- Museum number
- Object: Papyrus Ramesseum 6
P. Ramesseum 6, Frame 3. Papyrus written on the recto in linear hieroglyphic script. The recto contains a hymn to Sobek, while the verso is blank. The text is written in vertical columns between ruled lines with titles in horizontal lines, in retrograde script. Over 140 lines of a Middle Egyptian hymn cycle are preserved on the roll, which is not complete. This frame contains lines 40-58. The papyrus was a half-height roll. Three additional fragments of the roll (see Gardiner, The Ramesseum Papyri, 1955, pl. 21) are now mounted in other frames (Frag. A in EA 10760.3, Frag. B in EA 10760.7 and Frag. C in EA 10760.5).
The papyrus is part of the collection of papyri found with a bundle of pens in a chest from a plundered late 13th dynasty tomb under the Ramesseum, apparently belonging to someone like a lector priest. Two of the papyri from the chest are in the Egyptian Museum Berlin (P. Ramesseum A and D); the objects are in the Fitzwilliam Museum Cambridge and the Manchester Museum.
The papyri are very fragile, apparently due to dampness in the tomb-shaft. This papyrus was mounted on sheets of gelatin by Hugo Ibscher.
Length: 25.50 centimetres (frame)
Width: 18.80 centimetres (frame)
- Curator's comments
'Although the manuscript came from a known archaeological context, the nature of the hymns is uncertain. They were probably composed originally for liturgical use at a particular festival ('this day') in the state cult. They have a strongly poetical character, while the use of glosses and mythopoeic wordplay is frequent in Egyptian ritual and religious writings.
The papyrus was found as part of a 13th Dynasty individual's archive which had been deposited in his tomb beneath the later cult temple of Ramses II (the 'Ramesseum'). The tomb, which contained magical papyri and equipment, may have belonged to a lector priest (the main ritual practitioner of a temple). The script of the papyrus suggests that it was copied in a temple scriptorium. Exactly how it moved from the temple context into the possession of the tomb's occupant is uncertain, and scholars have proposed various speculative, sometimes rather dramatic, scenarios.The appropriation of institutional texts by persons that the modern reader would consider private individuals is, however, well attested from Egyptian (and there is no reason to suppose that it constituted misappropriation)'. R. B. Parkinson, Cracking Codes: The Rosetta Stone and Decipherment (London: British Museum Press 1999), 91, cat. no. 15.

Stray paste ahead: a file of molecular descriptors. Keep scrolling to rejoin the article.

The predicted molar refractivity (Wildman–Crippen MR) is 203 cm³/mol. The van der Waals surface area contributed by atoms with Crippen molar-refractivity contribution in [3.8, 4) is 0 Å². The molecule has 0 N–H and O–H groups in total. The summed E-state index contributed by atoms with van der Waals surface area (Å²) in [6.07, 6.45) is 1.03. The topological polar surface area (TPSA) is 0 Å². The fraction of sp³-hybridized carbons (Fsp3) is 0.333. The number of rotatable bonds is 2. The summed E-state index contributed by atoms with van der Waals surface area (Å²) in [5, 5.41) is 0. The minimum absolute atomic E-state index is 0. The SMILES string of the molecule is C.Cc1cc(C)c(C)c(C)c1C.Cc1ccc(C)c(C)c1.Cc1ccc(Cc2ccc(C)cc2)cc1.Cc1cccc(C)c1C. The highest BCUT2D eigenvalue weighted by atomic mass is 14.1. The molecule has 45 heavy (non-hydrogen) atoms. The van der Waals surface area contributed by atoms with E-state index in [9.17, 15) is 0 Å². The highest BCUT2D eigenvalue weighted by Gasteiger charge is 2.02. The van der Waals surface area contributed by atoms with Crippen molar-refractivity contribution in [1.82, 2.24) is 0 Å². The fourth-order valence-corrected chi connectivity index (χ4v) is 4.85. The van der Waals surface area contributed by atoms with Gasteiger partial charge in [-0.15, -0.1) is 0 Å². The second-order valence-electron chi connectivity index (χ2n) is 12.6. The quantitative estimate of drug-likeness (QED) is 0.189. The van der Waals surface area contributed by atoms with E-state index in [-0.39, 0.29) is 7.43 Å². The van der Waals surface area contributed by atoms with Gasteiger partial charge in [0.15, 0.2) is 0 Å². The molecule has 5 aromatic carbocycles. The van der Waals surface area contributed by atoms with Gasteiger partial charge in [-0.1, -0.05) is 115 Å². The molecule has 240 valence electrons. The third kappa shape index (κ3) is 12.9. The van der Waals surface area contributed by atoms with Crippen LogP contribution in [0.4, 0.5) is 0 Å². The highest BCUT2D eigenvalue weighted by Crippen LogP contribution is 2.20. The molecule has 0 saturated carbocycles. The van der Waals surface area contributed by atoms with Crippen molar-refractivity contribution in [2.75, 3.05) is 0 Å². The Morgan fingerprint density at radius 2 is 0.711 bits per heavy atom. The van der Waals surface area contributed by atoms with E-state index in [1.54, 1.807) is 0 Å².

P. Ramesseum 6 lines 40-58.
A. H. Gardiner, The Ramesseum Papyri (Oxford: Oxford University Press 1955), 10, pl. 19.
A. H. Gardiner, 'Hymns to Sobk in a Ramesseum Papyrus', RdE 11 (1957), 41-56, pl. 2-4.
P. Vernus, 'Études de philologie et de linguistique', RdE 32 (1980), 117-121.
L.D. Morenz, 'Beiträge zur ägyptischen Schriftlichkeitskultur des Mittleren Reiches und der Zweiten Zwischenzeit', 'Ägypten und altes Testament' 29 (Wiesbaden: Harrassowitz 1996), 147-54.
R. B. Parkinson, Cracking codes: The Rosetta Stone and Decipherment (London: British Museum Press 1999), 91, cat. no. 15.
R. B. Parkinson, Reading Ancient Egyptian Poetry: Among Other Histories (Chichester and Malden: Wiley-Blackwell 2009), 148-49.
M. Zecchi, Sobek of Shedet: The Crocodile God in the Fayyum in the Dynastic period (Studi sull'antico Egitto 2; Todi: Tau editrice 2010), 94-103.
On the conservation of the papyri: B. Leach, 'A conservation history of the Ramesseum Papyri', JEA 92 (2006), 225-40.
On the tomb: R. B. Parkinson, Reading Ancient Egyptian Poetry: Among Other Histories (Chichester and Malden: Wiley-Blackwell 2009), 138-72.
- Not on display
- Papyrus Survey:
Papyrus: fractured, fragile, fragmentary, loss, powdery
Displayed in Room 62 until 1997
Displayed in Room 61 from 2001 until 2007
Binding: copydex self adhesive carpet tape
Object Priority: B
Mount Priority: A
Overall Condition: C
Curatorial condition comment:
- Acquisition date
- Egypt and Sudan
- BM/Big number
- Registration number
- Additional IDs
Miscellaneous number: Frame.3